Hackers are racing to exploit a Citrix bug that the company hasn’t patched yet

A fix is on the way, the company says.
(Citrix Systems / Flickr / CC BY-ND 2.0)

Over the course of a week, the security implications have grown more dire for a critical vulnerability in two popular products made by Citrix, a corporate virtual private network service provider used at many Fortune 500 companies.

The flaw exists in a Citrix cloud-based application delivery tool, as well as in a product that allows remote access to the company’s applications. Experts say that successful exploitation of the bug could allow a hacker to burrow into the many enterprise networks that use the software. The result could be the exposure or theft of corporate information from Citrix clients who otherwise trust technology provided by the $2.5 billion company.

First, experts said that attackers would soon begin exploiting the flaw. Citrix then issued an advisory assuring that its recommended stop-gap security measures would help address the issue. But as researchers warned that hackers had begun exploiting the vulnerability, Citrix updated its advisory to say that, in certain scenarios, the company’s mitigation techniques would not work. The company then told customers to switch to a different software compilation to avoid the issue.

Late on Thursday night, cybersecurity company FireEye revealed another plot twist: an unknown hacker, or set of hackers, was exploiting the vulnerability in a Citrix product, cleaning up other malware on that network, and planting their own code, likely as a backdoor for future access.


Eight times per second, the attacker’s code scans for files that match other attempts to exploit the Citrix vulnerability, and then blocks them, according to FireEye.

“FireEye believes that this actor may be quietly collecting access to [these Citrix] devices for a subsequent campaign,” the company said in a blog post.

Citrix meanwhile is preparing full security fixes for the bug to be released later this month, the company said.

It’s the kind of attacker-on-attacker slugfest that fascinates security analysts.


In one case, FireEye analysts said they saw a single device with the vulnerability being hacked by multiple actors. But after the backdoor-planting attacker entered the fray on Jan. 12, that entity blocked over a dozen other exploitation attempts of the vulnerability.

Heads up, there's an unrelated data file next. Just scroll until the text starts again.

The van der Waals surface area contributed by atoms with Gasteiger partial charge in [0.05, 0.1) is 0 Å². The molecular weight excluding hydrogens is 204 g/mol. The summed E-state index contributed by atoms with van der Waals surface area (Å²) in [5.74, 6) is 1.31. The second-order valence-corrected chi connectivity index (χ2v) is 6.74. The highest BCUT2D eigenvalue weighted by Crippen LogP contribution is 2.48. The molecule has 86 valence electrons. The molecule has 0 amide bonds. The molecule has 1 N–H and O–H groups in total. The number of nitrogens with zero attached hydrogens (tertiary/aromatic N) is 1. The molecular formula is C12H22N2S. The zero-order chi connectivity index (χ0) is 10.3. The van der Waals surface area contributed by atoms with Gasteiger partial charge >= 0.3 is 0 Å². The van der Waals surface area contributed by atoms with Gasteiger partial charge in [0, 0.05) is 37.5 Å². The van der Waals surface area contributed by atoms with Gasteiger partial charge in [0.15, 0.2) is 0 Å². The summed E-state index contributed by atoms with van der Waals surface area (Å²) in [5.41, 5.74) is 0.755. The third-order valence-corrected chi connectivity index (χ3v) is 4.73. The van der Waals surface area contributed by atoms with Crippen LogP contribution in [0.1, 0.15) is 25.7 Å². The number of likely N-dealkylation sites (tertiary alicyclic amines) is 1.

It’s unclear what the vigilante attacker’s end game is, but FireEye analysts don’t believe it’s benevolent.

“While we haven’t seen the actor return, we’re skeptical that they will remain a Robin Hood character protecting the internet from the shadows,” said FireEye’s William Ballenthin and Josh Madeley.

In an emailed statement, Citrix CISO Fermin J. Serna said that “despite a few reports to the contrary, these mitigations do work and are effective in thwarting attacks if all steps are followed.”

“We are encouraging our customers to immediately apply the mitigations and patches as soon as they become available and appreciate FireEye’s support in underscoring the importance of doing so,” Serna said, adding that the company has coordinated closely with its customers on the issue.


As Citrix was updating its security advisory, the Netherlands’ National Cybersecurity Centre was being explicit about what it said were the shortcomings of the security mitigations.

“The NCSC emphasizes that there is currently no good, guaranteed reliable solution for all versions of Citrix ADC and Citrix Gateway servers,” the Dutch agency said Thursday.

“Depending on the impact, the NCSC recommends considering switching off the Citrix ADC and Gateway servers,” the agency said.

Dave Kennedy, founder of cybersecurity company TrustedSec, said he knows Citrix clients who are doing just that.

“I’m in contact with a lot of Citrix customers and many have completely shut them down because they lack confidence in the mitigating controls,” Kennedy told CyberScoop.

Sean Lyngaas

Written by Sean Lyngaas

Sean Lyngaas is CyberScoop’s Senior Reporter covering the Department of Homeland Security and Congress. He was previously a freelance journalist in West Africa, where he covered everything from a presidential election in Ghana to military mutinies in Ivory Coast for The New York Times. Lyngaas’ reporting also has appeared in The Washington Post, The Economist and the BBC, among other outlets. His investigation of cybersecurity issues in the nuclear sector, backed by a grant from the Pulitzer Center on Crisis Reporting, won plaudits from industrial security experts. He was previously a reporter with Federal Computer Week and, before that, with Smart Grid Today. Sean earned a B.A. in public policy from Duke University and an M.A. in International Relations from The Fletcher School of Law and Diplomacy at Tufts University.

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